This article demonstrates that the effect of religion on public opinion is partially contingent on a previously overlooked variable: whether religious identifiers have accurate personal understanding of church teaching on political issues.This is an interesting and important argument, so set aside the author's love love of first person throughout the piece (I actually find that refreshing and leads to tighter writing, but some journal editors hate it).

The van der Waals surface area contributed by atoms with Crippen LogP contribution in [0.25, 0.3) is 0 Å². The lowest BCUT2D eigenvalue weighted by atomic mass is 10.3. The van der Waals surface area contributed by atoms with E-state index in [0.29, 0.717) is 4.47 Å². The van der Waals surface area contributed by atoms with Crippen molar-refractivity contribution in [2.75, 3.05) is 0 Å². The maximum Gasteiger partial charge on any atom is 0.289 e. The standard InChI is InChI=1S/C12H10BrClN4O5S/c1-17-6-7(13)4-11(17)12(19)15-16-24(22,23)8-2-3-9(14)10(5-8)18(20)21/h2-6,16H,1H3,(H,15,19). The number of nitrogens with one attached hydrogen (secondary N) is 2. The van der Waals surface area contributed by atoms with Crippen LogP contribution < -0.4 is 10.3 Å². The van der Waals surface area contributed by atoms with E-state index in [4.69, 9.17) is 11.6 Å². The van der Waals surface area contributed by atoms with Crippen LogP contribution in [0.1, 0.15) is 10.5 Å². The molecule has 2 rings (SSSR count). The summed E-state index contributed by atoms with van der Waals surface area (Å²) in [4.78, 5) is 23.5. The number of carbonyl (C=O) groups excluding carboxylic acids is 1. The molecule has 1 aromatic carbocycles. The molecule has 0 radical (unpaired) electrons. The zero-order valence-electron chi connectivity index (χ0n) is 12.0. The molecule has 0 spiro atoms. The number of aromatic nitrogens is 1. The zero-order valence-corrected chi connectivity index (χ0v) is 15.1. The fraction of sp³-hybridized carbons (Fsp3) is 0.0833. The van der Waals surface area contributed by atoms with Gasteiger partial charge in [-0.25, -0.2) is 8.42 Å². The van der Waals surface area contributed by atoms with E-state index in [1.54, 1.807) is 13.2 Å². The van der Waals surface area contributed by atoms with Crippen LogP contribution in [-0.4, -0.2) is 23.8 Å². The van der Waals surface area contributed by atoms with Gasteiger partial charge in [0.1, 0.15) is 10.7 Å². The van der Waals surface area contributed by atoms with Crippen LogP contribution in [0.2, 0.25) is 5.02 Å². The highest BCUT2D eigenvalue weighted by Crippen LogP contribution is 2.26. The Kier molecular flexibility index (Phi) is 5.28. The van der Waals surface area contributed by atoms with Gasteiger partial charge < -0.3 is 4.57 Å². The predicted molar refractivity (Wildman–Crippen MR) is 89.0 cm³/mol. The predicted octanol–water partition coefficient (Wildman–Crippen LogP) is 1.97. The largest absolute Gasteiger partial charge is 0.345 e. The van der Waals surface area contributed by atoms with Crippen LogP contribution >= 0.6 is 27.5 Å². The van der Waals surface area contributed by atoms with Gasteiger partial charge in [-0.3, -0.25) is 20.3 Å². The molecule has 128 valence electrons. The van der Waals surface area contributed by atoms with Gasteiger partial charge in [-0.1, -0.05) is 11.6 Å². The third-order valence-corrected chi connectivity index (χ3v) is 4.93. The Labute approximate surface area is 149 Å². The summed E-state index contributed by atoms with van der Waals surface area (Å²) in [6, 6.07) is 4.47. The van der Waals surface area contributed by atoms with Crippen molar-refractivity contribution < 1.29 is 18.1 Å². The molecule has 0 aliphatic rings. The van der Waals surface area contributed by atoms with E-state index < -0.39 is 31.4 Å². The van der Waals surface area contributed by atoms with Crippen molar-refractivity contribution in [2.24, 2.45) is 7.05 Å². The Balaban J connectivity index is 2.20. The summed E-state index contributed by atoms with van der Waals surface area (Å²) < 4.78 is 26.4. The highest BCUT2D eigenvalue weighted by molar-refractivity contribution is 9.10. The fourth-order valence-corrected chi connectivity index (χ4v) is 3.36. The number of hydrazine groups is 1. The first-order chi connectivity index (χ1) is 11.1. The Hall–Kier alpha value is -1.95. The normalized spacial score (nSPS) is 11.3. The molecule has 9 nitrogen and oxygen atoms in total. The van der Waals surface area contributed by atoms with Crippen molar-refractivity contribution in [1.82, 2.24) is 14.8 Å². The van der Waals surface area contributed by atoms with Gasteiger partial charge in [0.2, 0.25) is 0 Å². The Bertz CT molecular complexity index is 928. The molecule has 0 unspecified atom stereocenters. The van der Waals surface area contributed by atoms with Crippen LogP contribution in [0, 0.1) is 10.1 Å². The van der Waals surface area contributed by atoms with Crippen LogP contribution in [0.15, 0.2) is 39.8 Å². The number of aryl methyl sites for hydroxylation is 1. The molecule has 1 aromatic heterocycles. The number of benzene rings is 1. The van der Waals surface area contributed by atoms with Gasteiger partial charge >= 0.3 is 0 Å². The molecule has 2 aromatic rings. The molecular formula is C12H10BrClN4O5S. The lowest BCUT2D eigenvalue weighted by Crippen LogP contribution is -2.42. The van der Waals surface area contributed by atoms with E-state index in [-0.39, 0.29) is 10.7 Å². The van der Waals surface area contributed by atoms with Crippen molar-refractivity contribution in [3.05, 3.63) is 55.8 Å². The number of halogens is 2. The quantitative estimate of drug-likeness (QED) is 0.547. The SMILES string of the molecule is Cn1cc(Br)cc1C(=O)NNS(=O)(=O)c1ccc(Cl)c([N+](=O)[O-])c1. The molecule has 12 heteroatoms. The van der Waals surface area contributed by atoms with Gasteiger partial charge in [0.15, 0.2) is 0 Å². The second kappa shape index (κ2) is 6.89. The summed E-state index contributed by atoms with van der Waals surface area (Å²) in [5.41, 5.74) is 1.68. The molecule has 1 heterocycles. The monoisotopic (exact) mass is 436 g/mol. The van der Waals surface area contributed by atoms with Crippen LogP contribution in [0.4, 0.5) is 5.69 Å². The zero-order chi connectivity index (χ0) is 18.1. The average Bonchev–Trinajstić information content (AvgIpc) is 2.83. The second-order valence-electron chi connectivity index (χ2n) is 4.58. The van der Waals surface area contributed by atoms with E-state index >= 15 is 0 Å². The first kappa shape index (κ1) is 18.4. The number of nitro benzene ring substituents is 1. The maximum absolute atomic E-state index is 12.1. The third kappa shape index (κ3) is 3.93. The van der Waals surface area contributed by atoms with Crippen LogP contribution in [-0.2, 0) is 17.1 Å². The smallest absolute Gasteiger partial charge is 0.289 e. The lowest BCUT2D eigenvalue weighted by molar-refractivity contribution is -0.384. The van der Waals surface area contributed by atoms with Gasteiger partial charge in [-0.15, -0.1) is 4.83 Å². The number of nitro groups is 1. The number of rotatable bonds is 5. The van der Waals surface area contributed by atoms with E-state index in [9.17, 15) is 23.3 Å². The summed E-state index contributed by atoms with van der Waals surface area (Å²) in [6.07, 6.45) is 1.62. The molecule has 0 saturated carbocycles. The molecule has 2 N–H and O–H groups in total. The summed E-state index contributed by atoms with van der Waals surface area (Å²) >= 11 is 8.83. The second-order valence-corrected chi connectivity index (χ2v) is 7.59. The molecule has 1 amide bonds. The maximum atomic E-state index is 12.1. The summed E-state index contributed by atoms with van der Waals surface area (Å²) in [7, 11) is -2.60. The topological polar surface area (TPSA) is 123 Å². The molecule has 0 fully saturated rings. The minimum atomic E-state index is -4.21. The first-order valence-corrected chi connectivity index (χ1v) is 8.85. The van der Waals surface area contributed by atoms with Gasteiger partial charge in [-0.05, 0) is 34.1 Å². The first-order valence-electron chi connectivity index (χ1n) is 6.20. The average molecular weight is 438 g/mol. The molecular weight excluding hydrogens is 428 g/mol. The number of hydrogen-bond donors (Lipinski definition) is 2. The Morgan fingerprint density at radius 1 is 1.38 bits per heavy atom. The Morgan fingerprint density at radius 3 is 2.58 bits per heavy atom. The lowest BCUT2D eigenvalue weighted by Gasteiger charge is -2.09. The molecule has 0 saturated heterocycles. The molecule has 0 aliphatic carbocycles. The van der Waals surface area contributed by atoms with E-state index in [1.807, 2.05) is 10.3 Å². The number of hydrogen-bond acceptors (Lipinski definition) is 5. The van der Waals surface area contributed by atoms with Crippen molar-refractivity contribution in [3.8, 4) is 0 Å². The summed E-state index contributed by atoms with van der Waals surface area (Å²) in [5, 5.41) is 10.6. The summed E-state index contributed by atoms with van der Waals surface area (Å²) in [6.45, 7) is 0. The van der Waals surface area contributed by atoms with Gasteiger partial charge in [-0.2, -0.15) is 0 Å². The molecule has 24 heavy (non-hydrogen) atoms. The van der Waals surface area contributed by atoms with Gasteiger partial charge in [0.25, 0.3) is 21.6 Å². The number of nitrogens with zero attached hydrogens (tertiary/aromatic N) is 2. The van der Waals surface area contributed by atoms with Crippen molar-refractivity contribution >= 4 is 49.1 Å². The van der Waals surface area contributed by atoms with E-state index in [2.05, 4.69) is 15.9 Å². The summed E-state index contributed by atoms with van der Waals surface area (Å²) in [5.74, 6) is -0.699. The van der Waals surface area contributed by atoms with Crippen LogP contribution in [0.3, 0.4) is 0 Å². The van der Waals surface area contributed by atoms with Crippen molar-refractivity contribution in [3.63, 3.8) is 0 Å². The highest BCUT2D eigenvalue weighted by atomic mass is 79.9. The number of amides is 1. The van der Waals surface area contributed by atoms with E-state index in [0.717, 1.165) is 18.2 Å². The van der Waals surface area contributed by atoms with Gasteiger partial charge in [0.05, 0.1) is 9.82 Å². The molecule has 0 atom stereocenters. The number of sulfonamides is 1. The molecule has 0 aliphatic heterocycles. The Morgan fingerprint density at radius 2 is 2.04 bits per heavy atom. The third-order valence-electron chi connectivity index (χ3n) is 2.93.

So how does one measure religious-political sophistication? Largely by scoring respondents as agreeing with church orthodoxy, though it gets more complicated than that. As is often the case in political science research, you get bombarded by statistical models and it can appear the journal pays the author by the number of tables published. Simply put, correctly knowing the position of one's religious leaders influence's one opinion on the issue in the direction of the religion. I'm oversimplifying, but I'm rushed. Read it yourself for all the nuance and, especially, at the end the question of whether this is merely projection or a real effect on public opinion.